Perhaps this version looked quite fine somewhere in the European offices, for the audience that has no real understanding of what the Azerbaijani-Armenian borderland is today. But it falls apart at the slightest attempts to link it to the real situation. How did the “lost mountaineer” manage to get past Armenian checkpoints? And even go through the minefields?
More than that, the so-called “mountaineer” spent three days in the mined territory in the border area! And he clearly was not there to admire the beauty of snow-capped mountains: the purpose was obviously to check the readiness of Azerbaijani troops, details of their positions and so on. In military language, this is called reconnaissance.
Besides, we have learned today from reliable sources that at that exact time military satellites of France and some other European countries were over the territory of Azerbaijan. Coincidence? It does not look like it. The visit of a French brigadier general to the location of the European monitoring mission (EUMA) is all the more unlikely to be a neat coincidence.
EU Ambassador to Azerbaijan Peter Michalko in his posts on X can enthusiastically tell tales about “unarmed civilian mission”, but the real actions of EUMA on the conditional Azerbaijan-Armenia border clearly paint a picture of preparations for a “blitz invasion”.
Moreover, the “binocular policy”, which has become something of a tradition by now, also paints a picture of obvious hostility towards Azerbaijan. Ambassadors of EU countries accredited in Armenia and foreign guests keep being taken to the conditional border between Azerbaijan and Armenia. Besides Brigadier General William De Meyer of the French National Gendarmerie, the following guests have visited the border:
– German Foreign Minister Annalena Baerbock accompanied by German Ambassador to Armenia Viktor Richter,
– Markéta Pekárová Adamová, Speaker of the Czech Parliament,
– Martti Lutsar, Coordinator of the European External Action Service,
– Matthias Lüttenberg, Director for Eastern Europe, Caucasus and Central Asia, German Foreign Ministry,
– members of the European Parliament,
– representatives of various analytical centers like Crisis Group, whose CEO Comfort Ero showed up at the border accompanied by “Crisis Group’s Senior Analyst for the South Caucasus Olesya Vartanyan”.
Each of these visits invariably entailed a “binocular show”: watching the Azerbaijani territory from the territory of Armenia through powerful optics. What do these games on the Armenia-Azerbaijan border mean? How should we view this “hostility style”?
There is a representative office of the European Union and embassies of its member states in Azerbaijan. There are established channels of dialogue accepted in the civilized world. This is not the situation to organize “binocular politics” or to crawl across the border on one’s belly pretending to be “lost mountaineers”. Azerbaijan is not a closed country like the former USSR or North Korea. Why all the spy games?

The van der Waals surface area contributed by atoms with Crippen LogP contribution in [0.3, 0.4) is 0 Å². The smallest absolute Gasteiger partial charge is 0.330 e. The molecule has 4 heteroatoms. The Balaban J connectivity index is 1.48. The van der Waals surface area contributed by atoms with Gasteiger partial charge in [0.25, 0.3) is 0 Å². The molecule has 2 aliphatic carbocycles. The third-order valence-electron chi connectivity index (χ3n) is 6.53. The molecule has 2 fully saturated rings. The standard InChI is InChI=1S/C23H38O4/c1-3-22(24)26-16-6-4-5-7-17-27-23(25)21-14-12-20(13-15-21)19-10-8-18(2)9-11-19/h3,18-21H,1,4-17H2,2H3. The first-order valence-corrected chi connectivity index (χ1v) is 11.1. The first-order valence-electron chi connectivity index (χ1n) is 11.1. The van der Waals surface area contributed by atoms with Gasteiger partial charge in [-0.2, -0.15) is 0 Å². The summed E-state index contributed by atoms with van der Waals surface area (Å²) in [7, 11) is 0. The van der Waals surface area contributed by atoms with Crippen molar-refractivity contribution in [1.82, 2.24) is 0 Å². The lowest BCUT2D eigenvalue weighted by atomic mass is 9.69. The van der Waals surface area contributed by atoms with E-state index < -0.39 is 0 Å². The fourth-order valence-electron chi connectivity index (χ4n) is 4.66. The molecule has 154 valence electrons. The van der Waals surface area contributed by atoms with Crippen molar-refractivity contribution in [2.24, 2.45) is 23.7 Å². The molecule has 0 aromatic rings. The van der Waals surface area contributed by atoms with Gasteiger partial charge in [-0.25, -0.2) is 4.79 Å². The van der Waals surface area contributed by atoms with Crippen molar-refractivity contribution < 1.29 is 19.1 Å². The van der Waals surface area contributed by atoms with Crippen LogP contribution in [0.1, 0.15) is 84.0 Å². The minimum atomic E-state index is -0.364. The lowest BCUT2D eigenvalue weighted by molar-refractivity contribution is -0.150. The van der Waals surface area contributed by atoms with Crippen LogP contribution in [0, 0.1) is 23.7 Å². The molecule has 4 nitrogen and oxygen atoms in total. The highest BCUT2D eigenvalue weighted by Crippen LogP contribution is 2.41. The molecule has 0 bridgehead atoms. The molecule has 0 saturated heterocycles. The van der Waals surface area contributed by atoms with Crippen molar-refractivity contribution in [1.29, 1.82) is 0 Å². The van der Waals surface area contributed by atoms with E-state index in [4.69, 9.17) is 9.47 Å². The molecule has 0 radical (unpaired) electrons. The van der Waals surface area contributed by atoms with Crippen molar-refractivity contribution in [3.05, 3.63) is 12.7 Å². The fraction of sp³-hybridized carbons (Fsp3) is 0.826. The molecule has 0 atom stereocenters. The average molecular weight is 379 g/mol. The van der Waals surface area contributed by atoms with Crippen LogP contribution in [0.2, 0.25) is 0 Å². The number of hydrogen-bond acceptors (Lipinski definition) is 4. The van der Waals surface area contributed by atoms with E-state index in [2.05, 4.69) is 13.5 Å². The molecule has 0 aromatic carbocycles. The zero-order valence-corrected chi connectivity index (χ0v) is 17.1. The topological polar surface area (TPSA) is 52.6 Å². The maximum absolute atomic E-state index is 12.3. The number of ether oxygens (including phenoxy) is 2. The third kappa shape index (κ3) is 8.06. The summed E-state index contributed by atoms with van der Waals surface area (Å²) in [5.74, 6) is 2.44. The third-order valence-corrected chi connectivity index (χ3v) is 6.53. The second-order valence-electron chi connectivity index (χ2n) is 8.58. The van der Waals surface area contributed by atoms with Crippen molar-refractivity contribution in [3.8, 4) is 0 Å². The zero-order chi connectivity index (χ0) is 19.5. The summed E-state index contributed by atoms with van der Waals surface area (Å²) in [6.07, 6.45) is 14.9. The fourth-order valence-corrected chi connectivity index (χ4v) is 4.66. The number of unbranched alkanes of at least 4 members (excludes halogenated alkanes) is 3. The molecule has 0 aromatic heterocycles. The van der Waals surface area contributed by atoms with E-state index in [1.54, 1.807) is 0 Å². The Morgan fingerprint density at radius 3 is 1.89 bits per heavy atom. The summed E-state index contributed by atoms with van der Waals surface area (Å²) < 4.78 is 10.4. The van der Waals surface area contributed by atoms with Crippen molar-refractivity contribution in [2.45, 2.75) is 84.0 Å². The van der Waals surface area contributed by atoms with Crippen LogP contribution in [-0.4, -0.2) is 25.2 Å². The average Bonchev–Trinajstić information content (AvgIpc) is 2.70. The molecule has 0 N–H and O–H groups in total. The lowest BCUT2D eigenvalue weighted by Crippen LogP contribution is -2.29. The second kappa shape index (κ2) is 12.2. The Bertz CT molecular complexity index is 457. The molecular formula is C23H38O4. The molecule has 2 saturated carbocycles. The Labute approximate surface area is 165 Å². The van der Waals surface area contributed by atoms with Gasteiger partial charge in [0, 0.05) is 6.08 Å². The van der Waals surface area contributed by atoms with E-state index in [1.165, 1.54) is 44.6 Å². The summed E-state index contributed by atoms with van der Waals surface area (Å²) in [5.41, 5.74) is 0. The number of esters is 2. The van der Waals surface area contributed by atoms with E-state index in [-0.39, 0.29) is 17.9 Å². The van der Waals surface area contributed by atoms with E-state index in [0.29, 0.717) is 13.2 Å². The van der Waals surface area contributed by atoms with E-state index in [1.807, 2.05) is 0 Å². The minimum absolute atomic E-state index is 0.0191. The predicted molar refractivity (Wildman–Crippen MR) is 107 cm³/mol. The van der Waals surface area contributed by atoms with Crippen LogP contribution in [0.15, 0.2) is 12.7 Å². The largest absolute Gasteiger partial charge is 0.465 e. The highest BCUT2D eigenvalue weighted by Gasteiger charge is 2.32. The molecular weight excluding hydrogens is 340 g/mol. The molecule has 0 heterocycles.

They take on a different interpretation in the context the regional specifics. The European offices are certainly aware that a peace treaty has not yet been signed between Armenia and Azerbaijan and that the establishment of diplomatic relations is still quite far off. Thanks to the efforts of Armenia, as it systematically torpedoes all working peace initiatives and continues to dream of revenge, the situation teeters on the thin line between peace and war. And it would be understandable if all these games with binoculars were organized by Armenian war games enthusiasts.
But we are talking about the European Union here. Are the organizers of “binocular diplomacy” sending a certain message to Azerbaijan in this way? What message would that be? That they have already taken Armenia’s side in the war that has not yet begun and consider Azerbaijan a “probable adversary”?
That is, the picture is not quite clear. On the one hand, the President of the European Council Charles Michel calls President of Azerbaijan Ilham Aliyev, congratulates him on his victory in the election, discusses cooperation and puts out feelers about resuming the EU mediation between Baku and Yerevan. The EU mission, on the other hand, pursues a completely different policy, one that clashes with the main requirement for any mediator: neutrality. Does Brussels’ “right hand does not know what the left hand is doing”? Do they think that Azerbaijan will not notice this double-dealing? Or that Azerbaijan will not dare respond?
Perhaps the rules of the game are a little different in Brussels. But Baku has always respected its own word, which carries as much weight as an official signature. And it expects the same from its partners. Perhaps they cannot see these facts through binoculars from the Armenian territory, but Baku does not accept this kind of double dealing and expects a definite and clear position from their partners in Brussels. Including an answer to the question of what dangerous games on the not yet delimited border mean.